Hungry Like the Wolf

A master of viola, ukulele, piano, and harp, Patrick Wolf is a music prodigy -- one who, the night before this interview, spit on a cop and got himself arrested.

BY Graham Kolbeins

July 02 2009 11:00 PM ET

PATRICK WOLF 02 xLARG (CREDIT EMBEDDED) | advocate.com

Being assaulted by the police? Yeah. But I just can't believe the police would talk to anyone like that in public. It's shocking.

In San Francisco of all places … Right. The police are often the same people who bullied you in school, who can't find a job, so they decide they're going to bully the public. It's fine. I've had my run-ins with the police before. I'm a tough boy.

That's not a bad quality to have. So how exactly did you get to work with Tilda Swinton on the album, and what was it like working with Derek Jarman's muse? Well, that was one of the most exciting things -- the Derek Jarman connection. I've always wanted to connect on an artistic level with Derek. His books were one of the most inspirational things for me as a teenager dealing with my sexuality, and he had such a strong artistic voice. You can take away all the scandal that went on in his life, and his work is the testament to a true artist, a beautiful, beautiful soul.

With Tilda, I wanted to make quite an English album, you know, return to my English and Irish roots and pay tribute to my island musically. So it couldn't really have been anyone else. It was just total circumstance and serendipity that brought us together. A year before recording, I'd written in my production book that for the monologues I'd very much like to have Tilda Swinton. When I was finally finishing up the vocals, Tilda happened to be doing a Q&A for Julia next door at the cinema. I had no hopes, really; I just thought I would go to Q&A and give her a CD of the songs. Extremely successful people can be very guarded, and there are many layers you have to break through in order to get to ask someone a question a lot of the time. But amazingly, the next day I woke up and she'd written me an e-mail saying, "I loved the song, let's do it. Let's go to the studio and be spontaneous." So we extended the studio for one more day, and she came in and gave me so much hope, really. I think I was quite worn out by that time, because it'd been a long record to make. I was losing focus. So to have her come in was just so unexpected and so easy and inspiring. I wish all collaborations could be like that.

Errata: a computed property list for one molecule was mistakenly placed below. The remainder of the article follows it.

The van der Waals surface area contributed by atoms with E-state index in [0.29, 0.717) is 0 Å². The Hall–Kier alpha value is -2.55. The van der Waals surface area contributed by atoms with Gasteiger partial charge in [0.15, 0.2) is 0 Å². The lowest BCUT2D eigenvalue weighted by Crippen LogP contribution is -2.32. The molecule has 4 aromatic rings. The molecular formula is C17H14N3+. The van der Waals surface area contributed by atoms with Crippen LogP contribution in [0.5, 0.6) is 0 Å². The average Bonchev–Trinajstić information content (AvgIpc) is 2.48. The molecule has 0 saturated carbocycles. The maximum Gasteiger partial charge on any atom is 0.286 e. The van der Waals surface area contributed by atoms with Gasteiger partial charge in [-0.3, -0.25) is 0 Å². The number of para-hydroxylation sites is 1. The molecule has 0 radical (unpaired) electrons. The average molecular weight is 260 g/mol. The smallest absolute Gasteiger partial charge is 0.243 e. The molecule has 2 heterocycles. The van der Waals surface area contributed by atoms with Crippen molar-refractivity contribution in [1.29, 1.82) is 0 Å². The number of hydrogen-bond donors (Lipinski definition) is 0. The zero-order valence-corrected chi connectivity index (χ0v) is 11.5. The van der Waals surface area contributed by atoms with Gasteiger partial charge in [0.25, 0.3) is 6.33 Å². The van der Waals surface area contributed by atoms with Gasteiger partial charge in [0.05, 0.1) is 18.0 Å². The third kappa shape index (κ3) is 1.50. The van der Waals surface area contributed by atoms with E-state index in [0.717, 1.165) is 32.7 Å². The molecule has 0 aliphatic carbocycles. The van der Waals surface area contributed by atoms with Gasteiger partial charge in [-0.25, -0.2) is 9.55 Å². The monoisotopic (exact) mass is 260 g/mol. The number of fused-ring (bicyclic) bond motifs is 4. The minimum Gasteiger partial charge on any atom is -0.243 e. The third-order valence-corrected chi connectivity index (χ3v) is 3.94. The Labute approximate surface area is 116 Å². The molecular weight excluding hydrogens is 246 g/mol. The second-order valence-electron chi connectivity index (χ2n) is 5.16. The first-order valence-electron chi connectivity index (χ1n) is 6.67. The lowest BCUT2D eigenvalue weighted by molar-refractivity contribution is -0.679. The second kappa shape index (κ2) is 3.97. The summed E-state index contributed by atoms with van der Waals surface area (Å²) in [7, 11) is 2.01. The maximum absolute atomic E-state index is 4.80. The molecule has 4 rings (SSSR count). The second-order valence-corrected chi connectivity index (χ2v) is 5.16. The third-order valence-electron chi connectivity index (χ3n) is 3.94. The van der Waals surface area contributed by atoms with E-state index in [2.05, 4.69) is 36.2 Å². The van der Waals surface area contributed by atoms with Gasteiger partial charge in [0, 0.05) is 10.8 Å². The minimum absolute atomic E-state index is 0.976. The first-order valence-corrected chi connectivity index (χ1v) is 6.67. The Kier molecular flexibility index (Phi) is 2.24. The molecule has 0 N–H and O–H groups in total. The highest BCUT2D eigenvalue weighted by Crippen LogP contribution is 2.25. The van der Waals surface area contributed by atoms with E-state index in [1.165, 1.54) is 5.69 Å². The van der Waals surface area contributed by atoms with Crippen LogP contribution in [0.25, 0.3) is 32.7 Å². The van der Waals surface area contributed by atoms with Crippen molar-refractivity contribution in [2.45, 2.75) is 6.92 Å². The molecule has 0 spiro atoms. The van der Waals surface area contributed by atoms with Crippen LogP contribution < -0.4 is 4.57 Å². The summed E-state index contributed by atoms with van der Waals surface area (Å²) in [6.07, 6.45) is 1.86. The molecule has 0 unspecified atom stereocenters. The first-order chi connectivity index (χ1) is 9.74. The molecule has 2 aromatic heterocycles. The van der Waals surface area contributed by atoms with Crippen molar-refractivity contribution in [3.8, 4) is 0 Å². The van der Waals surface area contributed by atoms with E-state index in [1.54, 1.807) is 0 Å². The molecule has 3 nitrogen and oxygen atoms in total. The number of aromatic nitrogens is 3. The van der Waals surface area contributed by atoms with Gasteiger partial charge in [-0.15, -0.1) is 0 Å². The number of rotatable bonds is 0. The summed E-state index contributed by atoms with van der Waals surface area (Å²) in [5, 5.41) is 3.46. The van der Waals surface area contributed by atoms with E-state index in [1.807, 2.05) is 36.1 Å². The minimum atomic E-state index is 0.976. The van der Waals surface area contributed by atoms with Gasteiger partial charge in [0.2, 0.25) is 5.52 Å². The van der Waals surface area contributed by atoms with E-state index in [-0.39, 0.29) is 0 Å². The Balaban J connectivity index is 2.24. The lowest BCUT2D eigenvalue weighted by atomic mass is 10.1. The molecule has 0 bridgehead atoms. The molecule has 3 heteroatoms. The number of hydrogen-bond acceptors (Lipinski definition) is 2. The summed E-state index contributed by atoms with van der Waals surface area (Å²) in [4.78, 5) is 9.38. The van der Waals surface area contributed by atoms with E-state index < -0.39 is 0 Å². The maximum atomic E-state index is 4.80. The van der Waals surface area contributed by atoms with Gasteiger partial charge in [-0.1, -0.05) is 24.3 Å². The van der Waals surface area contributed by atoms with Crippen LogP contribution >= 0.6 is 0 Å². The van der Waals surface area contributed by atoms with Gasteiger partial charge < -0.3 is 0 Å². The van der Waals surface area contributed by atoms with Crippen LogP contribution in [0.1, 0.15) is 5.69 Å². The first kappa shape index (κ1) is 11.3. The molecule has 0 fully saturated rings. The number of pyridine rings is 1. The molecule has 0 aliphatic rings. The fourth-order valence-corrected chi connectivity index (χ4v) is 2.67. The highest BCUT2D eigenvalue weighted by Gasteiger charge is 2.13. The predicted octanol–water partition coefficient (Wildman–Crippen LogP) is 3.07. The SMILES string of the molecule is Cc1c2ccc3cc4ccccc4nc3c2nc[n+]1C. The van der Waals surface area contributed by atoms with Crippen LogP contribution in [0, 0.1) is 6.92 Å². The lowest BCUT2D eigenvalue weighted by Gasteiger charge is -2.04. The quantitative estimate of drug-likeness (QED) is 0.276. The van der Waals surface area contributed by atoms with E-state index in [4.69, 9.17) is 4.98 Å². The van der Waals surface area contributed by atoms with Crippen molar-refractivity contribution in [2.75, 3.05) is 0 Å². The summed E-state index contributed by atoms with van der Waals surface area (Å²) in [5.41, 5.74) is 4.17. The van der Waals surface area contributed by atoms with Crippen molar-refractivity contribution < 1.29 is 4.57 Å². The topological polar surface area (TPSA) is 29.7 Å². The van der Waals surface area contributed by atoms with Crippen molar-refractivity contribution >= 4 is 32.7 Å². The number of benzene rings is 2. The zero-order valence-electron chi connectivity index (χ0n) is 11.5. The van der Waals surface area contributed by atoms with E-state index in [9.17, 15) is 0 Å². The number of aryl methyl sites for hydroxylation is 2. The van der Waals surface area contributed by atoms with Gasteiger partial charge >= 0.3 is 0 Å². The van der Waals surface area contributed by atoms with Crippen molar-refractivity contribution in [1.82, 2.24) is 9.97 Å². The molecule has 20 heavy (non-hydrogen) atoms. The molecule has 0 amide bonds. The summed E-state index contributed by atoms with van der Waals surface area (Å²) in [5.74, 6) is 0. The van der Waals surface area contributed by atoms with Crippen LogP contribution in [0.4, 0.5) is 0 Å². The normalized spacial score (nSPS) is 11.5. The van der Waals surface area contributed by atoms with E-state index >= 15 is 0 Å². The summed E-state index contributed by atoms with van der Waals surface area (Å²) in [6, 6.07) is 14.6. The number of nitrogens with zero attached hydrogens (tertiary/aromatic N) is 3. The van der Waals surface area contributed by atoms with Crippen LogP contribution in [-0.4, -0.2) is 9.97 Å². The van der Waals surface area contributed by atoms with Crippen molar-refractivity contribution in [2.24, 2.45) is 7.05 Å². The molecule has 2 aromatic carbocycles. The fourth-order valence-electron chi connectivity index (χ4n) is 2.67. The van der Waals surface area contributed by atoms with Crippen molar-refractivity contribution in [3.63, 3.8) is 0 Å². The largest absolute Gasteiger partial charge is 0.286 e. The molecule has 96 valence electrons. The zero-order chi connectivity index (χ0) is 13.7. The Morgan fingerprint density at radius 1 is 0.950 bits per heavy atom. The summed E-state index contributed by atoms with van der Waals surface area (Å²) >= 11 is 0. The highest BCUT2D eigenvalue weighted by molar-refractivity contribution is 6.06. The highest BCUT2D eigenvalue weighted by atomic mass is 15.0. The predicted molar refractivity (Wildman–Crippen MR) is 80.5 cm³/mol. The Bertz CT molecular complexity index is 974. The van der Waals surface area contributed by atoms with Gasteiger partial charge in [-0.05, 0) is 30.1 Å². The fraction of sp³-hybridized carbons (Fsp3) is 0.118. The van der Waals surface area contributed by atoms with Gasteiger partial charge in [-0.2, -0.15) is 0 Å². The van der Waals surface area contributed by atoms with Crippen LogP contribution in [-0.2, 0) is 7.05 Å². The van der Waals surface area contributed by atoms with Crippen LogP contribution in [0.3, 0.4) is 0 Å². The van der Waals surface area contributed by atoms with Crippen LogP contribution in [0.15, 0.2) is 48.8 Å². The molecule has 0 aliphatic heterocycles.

As an artist whose work feels very personal, do you ever get self-conscious about writing so autobiographically? How does it feel when you meet people who think they already know you through your music? I think I found it very strange with the first album -- when you release an album, it's easy to forget that people are going to listen to it in the same way that you've listened to your favorite albums; it was a very hard thing to grasp. It's something that I've accepted now. It's one of the major parts of doing what I do, and I really appreciate it when I find people have sort of analyzed the lyrics and made their own interpretations ... because quite often people just look at the front cover and go, you know, "Fucking freak!" and throw the CD away. So when people actually engage with the whole piece of work, I like that. It's a real honor.

Tags: Music

AddThis

READER COMMENTS ()

Quantcast